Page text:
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Profile: Jesse M. Mulder (Utrecht University)
  1.  75
    Defining Original Presentism.Jesse M. Mulder - 2016 - Kriterion: Journal of Philosophy 30 (2):29-60.
    It is surprisingly hard to define presentism. Traditional definitions of the view, in terms of tensed existence statements, have turned out not to to be capable of convincingly distinguishing presentism from eternalism. Picking up on a recent proposal by Tallant, I suggest that we need to locate the break between eternalism and presentism on a much more fundamental level. The problem is that presentists have tried to express their view within a framework that is inherently eternalist. I call that framework (...)
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  2.  12
    A Seeming Problem for Higher-Order Theories of Consciousness.Jesse M. Mulder - 2016 - Dialogue 55 (3):449-465.
  3.  14
    A Vital Challenge to Materialism.Jesse M. Mulder - 2016 - Philosophy 91 (2):153-182.
    Life poses a threat to materialism. To understand the phenomena of animate nature, we make use of a teleological form of explanation that is peculiar to biology, of explanations in terms of what I call the ‘vital categories’ – and this holds even for accounts of underlying physico-chemical ‘mechanisms’. The materialist claims that this teleological form of explanation does not capture what is metaphysically fundamental, whereas her preferred physical form of explanation does. In this essay, I do three things. (1) (...)
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  4. What Generates the Realism/Anti-Realism Dichotomy?Jesse M. Mulder - 2012 - Philosophica 84 (1):53-84.
    The most basic divide amongst analytic metaphysicians separates realists from anti-realists. By examining certain characteristic and problematic features of these two families of views, we uncover their underlying metametaphysicalorientations, which turn out to coincide. This shared philosophical picture that underlies both the realist and the anti-realist project we call the Modern Picture. It rests on a crucial distinction between reality as it is for us and reality as it is in itself. It is argued that this distinction indeed generates the (...)
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  5.  50
    The Essentialist Inference.Jesse M. Mulder - 2013 - Australasian Journal of Philosophy 91 (4):755-769.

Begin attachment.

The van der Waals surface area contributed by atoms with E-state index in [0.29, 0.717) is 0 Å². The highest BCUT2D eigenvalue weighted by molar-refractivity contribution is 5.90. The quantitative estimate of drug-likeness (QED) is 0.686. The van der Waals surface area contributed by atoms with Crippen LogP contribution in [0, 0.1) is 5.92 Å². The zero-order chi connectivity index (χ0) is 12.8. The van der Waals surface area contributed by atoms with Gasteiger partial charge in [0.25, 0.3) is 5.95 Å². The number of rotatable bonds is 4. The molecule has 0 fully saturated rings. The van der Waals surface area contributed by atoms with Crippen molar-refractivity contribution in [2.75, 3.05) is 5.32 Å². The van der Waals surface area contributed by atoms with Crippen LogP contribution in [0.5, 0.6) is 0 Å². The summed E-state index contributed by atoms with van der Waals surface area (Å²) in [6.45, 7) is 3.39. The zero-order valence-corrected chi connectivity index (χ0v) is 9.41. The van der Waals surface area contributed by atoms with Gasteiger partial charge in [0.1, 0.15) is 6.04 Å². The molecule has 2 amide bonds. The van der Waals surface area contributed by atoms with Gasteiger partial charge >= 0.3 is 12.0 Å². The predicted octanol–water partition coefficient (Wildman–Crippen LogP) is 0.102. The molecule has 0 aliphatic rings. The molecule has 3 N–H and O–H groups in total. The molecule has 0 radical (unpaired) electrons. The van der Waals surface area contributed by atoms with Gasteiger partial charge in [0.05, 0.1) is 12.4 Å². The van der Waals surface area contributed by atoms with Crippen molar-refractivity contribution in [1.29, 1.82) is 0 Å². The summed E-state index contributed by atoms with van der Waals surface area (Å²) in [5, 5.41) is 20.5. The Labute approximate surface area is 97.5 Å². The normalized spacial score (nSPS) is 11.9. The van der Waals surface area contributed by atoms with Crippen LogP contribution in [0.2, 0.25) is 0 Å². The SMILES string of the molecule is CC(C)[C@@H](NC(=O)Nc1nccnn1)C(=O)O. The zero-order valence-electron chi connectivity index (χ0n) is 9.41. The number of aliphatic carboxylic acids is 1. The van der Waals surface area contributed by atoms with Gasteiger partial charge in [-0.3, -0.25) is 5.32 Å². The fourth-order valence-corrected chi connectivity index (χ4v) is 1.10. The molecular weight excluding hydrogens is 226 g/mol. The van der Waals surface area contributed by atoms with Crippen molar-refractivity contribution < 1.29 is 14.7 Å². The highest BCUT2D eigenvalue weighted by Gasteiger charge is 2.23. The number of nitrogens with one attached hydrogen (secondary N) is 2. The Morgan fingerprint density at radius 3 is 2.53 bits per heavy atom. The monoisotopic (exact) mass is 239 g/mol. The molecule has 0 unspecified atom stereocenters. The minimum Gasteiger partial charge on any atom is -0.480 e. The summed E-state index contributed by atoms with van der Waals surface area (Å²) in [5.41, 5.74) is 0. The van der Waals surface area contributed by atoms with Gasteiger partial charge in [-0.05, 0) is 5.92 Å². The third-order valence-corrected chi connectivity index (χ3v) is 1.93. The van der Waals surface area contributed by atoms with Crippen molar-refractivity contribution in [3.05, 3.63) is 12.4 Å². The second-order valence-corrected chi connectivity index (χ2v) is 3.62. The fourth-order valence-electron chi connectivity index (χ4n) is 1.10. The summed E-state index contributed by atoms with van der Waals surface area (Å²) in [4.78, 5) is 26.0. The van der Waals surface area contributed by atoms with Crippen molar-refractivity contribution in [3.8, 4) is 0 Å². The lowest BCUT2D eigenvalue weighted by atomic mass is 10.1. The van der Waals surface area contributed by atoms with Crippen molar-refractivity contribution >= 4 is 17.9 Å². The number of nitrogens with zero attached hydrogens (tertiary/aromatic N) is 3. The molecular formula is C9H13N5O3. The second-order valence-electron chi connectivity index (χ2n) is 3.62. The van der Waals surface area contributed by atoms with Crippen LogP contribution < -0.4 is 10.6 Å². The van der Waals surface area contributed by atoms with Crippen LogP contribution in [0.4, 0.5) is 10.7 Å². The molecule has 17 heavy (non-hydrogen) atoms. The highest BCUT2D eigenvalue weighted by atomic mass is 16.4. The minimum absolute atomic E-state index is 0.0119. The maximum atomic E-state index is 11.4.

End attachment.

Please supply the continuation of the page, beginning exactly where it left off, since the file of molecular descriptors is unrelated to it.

It is often claimed that principles of individuation imply essential properties of the things individuated. For example, sets are individuated by their members, hence sets have their members essentially. But how does this inference work? First I discuss the form of such inferences, and conclude that the essentialist inference is not a purely formal matter: although there is a form which all principles of individuation have in common, it is not true that any statement of that form is a principle (...)
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  6.  22
    Two Fundamentally Different Perspectives on Time.Jesse M. Mulder - 2017 - Axiomathes 27 (3):295-320.
    Frege taught us how to understand one form of predication: an atemporal one. There is also a different, temporal form of predication, which I briefly introduce. Accordingly, there are two fundamentally different approaches to time: a reductive one, aiming to account for time in terms of Frege’s atemporal predication, and a non-reductive one, insisting that the temporal form of predication is sui generis, and that time is to be understood in its terms. I do not directly argue for or against (...)
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  7.  5
    Why Intentions?Jesse M. Mulder - forthcoming - Ratio.
    There is an influential conception of intentional agency in terms of just beliefs and desires. And there is an equally influential conception that adds intentions as separate ingredients. It remains disputed whether adding intentions is really necessary, and what difference that addition exactly makes. I argue that adding intentions is required, but only because and insofar as it makes room for a distinctively practical kind of reasoning. I critically consider Bratman's main considerations in support of adding intentions, viz., conduct-control, inertia, (...)
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    Why Intentions?Jesse M. Mulder - forthcoming - Ratio.
    There is an influential conception of intentional agency in terms of just beliefs and desires. And there is an equally influential conception that adds intentions as separate ingredients. It remains disputed whether adding intentions is really necessary, and what difference that addition exactly makes. I argue that adding intentions is required, but only because and insofar as it makes room for a distinctively practical kind of reasoning. I critically consider Bratman's main considerations in support of adding intentions, viz., conduct-control, inertia, (...)
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